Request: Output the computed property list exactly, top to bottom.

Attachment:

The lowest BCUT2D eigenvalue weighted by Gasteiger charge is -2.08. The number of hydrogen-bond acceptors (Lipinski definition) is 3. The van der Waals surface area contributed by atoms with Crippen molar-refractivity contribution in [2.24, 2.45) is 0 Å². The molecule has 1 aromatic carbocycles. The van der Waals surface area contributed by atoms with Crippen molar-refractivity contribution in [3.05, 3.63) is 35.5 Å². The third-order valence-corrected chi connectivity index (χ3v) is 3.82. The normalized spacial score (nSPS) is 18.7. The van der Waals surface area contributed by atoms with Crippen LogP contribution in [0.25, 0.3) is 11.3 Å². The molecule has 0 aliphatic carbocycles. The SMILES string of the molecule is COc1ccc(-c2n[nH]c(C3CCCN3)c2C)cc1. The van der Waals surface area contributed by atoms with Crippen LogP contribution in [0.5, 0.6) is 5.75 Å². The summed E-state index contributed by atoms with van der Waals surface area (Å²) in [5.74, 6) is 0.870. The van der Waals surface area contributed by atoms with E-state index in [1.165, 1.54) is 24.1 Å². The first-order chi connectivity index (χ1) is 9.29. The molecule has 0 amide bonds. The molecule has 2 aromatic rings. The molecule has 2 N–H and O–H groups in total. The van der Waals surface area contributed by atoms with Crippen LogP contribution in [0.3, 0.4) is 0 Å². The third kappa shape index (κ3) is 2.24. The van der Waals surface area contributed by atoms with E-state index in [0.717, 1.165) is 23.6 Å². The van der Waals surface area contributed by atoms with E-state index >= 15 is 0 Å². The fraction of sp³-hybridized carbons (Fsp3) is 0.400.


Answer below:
The lowest BCUT2D eigenvalue weighted by Gasteiger charge is -2.08. The number of hydrogen-bond acceptors (Lipinski definition) is 3. The van der Waals surface area contributed by atoms with Crippen molar-refractivity contribution in [2.24, 2.45) is 0 Å². The molecule has 1 aromatic carbocycles. The van der Waals surface area contributed by atoms with Crippen molar-refractivity contribution in [3.05, 3.63) is 35.5 Å². The third-order valence-corrected chi connectivity index (χ3v) is 3.82. The normalized spacial score (nSPS) is 18.7. The van der Waals surface area contributed by atoms with Crippen LogP contribution in [0.25, 0.3) is 11.3 Å². The molecule has 0 aliphatic carbocycles. The SMILES string of the molecule is COc1ccc(-c2n[nH]c(C3CCCN3)c2C)cc1. The van der Waals surface area contributed by atoms with Crippen LogP contribution in [0.5, 0.6) is 5.75 Å². The summed E-state index contributed by atoms with van der Waals surface area (Å²) in [5.74, 6) is 0.870. The van der Waals surface area contributed by atoms with E-state index in [1.165, 1.54) is 24.1 Å². The first-order chi connectivity index (χ1) is 9.29. The molecule has 0 amide bonds. The molecule has 2 aromatic rings. The molecule has 2 N–H and O–H groups in total. The van der Waals surface area contributed by atoms with Crippen LogP contribution in [0.3, 0.4) is 0 Å². The third kappa shape index (κ3) is 2.24. The van der Waals surface area contributed by atoms with E-state index in [0.717, 1.165) is 23.6 Å². The van der Waals surface area contributed by atoms with E-state index >= 15 is 0 Å². The fraction of sp³-hybridized carbons (Fsp3) is 0.400.